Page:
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Self Help is the best Help during Cancer Treatment

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Cancer  Care

Self Help is the best Help during Cancer Treatment

Dr. Ranga Rao
Director - Medical Oncology
Medical Oncology, Cancer Care / Oncology

Cancer treatment is a holistic approach and not just anti-cancer treatment. It is possible that several aspects of cancer can get ignored. To tackle this issue, patients and caregivers are educating themselves to carry out a self help programme to reduce their dependency on doctors and nurses. However, if there are complications or specific questions, do not hesitate to approach your doctor. As we say,” Self help is the best help”. 

How to take care of yourself during the treatment?

  • When your body tells you it is tired, listen to it. Rest, lie down during the day or go to bed early.
  • Choose carefully what you do when you are very tired. Having something to do that you enjoy can be a good distraction. Regular exercise, without overdoing it, may help prevent depression and tiredness.
  • Develop a plan to pace yourself. Space out activities over the week. Plan to rest between activities.
  • While you are recovering from treatment give simple tasks, such as house work, to other people. Sometimes it can be difficult to accept help. Your family and friends appreciate being asked to help you with practical tasks such as shopping and cooking.

How to manage the physical symptoms?

  • Symptoms of cancer such as pain can be controlled. Discuss this with your doctor or nurse.
  • Drink plenty of fluids every day.
  • Eat a balanced diet of fresh fruit, vegetables, cereals and protein, such as fish, chicken and milk.
  • If you are having difficulty sleeping, try relaxation exercises, a warm bath, a milky drink or both.
  • Sleeping tablets can be helpful in the short term. But, discuss this option with your doctor.
  • Limit the amount of alcohol you drink.

What you can do to help yourself?

  • Your cancer is not your fault. Don’t be too hard on yourself and your family.
  • Help yourself feel better by setting small goals.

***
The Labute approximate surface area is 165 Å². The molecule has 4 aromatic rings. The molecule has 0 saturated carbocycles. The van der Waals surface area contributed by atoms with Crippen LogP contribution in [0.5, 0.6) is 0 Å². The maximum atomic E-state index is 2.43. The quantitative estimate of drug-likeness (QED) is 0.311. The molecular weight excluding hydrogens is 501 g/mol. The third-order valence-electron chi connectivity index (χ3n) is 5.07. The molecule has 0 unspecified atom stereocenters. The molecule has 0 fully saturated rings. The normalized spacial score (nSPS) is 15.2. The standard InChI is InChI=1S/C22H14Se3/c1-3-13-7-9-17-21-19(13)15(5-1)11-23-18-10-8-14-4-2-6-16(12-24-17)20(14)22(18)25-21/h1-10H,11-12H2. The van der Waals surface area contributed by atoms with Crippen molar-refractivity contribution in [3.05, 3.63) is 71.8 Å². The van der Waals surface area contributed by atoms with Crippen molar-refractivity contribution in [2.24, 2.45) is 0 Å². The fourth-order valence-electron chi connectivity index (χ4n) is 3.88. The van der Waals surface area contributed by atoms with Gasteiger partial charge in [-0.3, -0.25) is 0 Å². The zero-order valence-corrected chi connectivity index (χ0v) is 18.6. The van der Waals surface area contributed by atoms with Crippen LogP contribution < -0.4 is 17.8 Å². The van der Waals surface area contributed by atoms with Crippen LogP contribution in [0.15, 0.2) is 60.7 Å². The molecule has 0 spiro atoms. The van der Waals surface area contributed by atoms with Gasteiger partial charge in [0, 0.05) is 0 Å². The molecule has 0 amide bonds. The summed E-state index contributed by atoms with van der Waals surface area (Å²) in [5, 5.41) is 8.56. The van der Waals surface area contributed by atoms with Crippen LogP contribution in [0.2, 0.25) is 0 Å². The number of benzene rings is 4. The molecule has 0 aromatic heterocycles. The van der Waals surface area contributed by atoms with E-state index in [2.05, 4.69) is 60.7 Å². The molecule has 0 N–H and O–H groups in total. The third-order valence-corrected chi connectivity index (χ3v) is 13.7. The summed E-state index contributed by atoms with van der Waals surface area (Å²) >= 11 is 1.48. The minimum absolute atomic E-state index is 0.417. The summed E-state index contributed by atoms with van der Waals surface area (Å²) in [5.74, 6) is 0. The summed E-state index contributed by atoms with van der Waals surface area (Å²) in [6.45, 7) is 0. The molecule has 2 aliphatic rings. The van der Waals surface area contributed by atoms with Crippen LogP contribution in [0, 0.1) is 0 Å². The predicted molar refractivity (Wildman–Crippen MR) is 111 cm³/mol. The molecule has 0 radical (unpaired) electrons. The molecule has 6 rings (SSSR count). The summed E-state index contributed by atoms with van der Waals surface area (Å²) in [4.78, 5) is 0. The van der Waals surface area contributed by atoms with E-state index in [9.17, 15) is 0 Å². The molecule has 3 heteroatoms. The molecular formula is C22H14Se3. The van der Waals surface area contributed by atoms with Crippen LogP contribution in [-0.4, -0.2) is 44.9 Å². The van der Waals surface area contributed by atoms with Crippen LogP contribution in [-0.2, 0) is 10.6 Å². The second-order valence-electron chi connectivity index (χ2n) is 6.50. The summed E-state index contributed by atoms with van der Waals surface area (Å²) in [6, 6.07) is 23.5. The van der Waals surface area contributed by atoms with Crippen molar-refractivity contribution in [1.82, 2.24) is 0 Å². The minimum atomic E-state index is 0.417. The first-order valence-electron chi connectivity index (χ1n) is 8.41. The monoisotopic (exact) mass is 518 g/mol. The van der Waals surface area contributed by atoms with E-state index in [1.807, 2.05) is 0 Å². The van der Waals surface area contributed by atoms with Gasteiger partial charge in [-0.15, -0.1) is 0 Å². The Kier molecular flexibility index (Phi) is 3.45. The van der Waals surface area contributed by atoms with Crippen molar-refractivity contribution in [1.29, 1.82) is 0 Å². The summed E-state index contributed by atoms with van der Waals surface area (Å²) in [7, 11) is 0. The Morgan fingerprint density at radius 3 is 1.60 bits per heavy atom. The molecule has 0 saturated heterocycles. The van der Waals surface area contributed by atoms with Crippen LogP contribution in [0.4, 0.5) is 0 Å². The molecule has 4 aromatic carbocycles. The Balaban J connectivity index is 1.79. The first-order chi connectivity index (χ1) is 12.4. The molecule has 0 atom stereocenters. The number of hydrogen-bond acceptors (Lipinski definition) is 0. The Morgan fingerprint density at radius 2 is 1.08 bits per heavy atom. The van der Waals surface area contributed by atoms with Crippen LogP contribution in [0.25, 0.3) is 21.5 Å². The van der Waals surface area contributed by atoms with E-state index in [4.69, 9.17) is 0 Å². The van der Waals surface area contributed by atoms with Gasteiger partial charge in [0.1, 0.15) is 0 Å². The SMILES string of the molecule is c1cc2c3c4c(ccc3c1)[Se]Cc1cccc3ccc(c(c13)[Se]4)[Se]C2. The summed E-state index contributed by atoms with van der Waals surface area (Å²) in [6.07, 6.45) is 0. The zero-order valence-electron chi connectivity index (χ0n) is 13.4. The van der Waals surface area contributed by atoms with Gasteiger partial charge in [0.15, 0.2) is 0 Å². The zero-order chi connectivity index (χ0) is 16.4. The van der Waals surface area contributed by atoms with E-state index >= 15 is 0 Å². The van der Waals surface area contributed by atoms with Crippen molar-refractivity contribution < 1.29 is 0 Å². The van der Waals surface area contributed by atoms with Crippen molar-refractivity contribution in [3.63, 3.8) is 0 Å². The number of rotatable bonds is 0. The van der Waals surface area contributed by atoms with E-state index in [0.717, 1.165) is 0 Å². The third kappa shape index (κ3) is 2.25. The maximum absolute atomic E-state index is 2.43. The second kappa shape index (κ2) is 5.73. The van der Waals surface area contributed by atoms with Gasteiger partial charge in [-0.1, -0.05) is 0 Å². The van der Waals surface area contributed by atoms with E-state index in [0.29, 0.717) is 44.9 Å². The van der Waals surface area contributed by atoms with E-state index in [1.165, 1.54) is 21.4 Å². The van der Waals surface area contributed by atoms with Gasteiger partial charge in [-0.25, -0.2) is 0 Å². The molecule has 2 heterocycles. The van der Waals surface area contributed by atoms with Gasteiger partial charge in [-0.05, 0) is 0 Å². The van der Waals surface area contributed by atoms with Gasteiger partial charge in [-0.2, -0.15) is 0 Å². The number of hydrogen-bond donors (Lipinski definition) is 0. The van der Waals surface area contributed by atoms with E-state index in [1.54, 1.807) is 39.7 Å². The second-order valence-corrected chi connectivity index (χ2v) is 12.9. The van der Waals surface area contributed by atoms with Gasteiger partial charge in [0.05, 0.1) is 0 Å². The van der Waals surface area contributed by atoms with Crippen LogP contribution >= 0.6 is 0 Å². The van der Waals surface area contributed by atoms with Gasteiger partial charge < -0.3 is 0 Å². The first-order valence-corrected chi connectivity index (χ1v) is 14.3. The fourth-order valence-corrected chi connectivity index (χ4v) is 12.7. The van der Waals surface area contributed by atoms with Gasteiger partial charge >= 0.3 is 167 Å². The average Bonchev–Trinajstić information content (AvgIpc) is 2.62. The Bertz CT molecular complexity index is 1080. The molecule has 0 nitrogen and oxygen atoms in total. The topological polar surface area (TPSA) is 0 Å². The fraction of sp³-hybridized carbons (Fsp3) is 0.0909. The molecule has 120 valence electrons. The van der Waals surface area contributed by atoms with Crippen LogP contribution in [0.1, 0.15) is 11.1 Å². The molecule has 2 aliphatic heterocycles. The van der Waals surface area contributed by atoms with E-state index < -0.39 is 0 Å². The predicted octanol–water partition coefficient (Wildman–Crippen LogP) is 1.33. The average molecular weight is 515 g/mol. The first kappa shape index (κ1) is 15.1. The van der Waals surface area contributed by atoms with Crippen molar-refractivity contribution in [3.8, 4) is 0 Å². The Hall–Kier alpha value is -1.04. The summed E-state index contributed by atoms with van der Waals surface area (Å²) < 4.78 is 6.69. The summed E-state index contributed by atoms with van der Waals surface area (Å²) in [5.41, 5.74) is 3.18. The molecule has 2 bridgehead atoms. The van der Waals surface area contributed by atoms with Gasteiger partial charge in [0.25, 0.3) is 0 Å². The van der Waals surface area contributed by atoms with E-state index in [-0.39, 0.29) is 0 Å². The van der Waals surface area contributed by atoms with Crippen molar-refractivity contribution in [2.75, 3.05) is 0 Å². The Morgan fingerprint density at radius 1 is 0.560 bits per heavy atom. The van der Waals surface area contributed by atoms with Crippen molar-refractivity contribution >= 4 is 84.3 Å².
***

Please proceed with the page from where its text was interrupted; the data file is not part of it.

• Make time every day to do something you enjoy. It may be exercising, being outside, listening to your favourite music, watching funny DVDs.
  • Reach out to others. There may be times when finding strength is hard and things feel overwhelming. It’s very difficult for any one person to handle cancer all alone. Try to widen your circle by reaching out to friends, family, or support organizations as it can help you feel less alone. They’ll be there to share your fears, hopes, and triumphs every step of the way.
  • Do relaxation techniques, such as yoga or meditation.
  • Counselling may help and can also teach simple techniques to gain control over depression, anxiety and fear.
  • Try to focus on what you can control, not what you can’t. Finding ways to be hopeful can improve the quality of your life, but it won’t determine whether you’ll beat cancer. Despite what you may hear, people’s attitudes don’t cause or cure cancer. It’s normal to feel sad, stressed, or uncertain, and even to grieve over how your life has changed. When this happens, expressing those feelings can help you feel more in control rather than overwhelmed by your emotions. It also frees up energy for all the other things you need to handle.

How to cope with the depression?

Many people go through a time of grief and sadness when they first learn that they have cancer. They grieve the loss of health and certainty in their lives. This sadness may seem like depression, but it’s not the same. Grieving – feeling sadness, fear, anger, or going through crying spells – is a common reaction to learning you have cancer. It usually doesn’t last a long time, and is a normal.

How to manage fear, anxiety and panic attacks?

If you have a panic attack:

  • Take slow deep breaths
  • Distract yourself. For example go for a walk, ring a friend, or listen to music.
  • Do relaxation exercises.

When to visit your Doctor?

If you experience any of the following at any time during your cancer treatment inform your doctor immediately

  • Fever higher than 100.5oF
  • Cough or sore throat
  • Vomiting that continues for longer than 12 hours
  • Severe constipation or diarrhoea
  • Bleeding or bruising
  • Shortness of breath/chest pain
  • Urinary burning or urgency
  • Blood in the urine or stool
  • Pain in a new place or pain that is not relieved by your pain medicine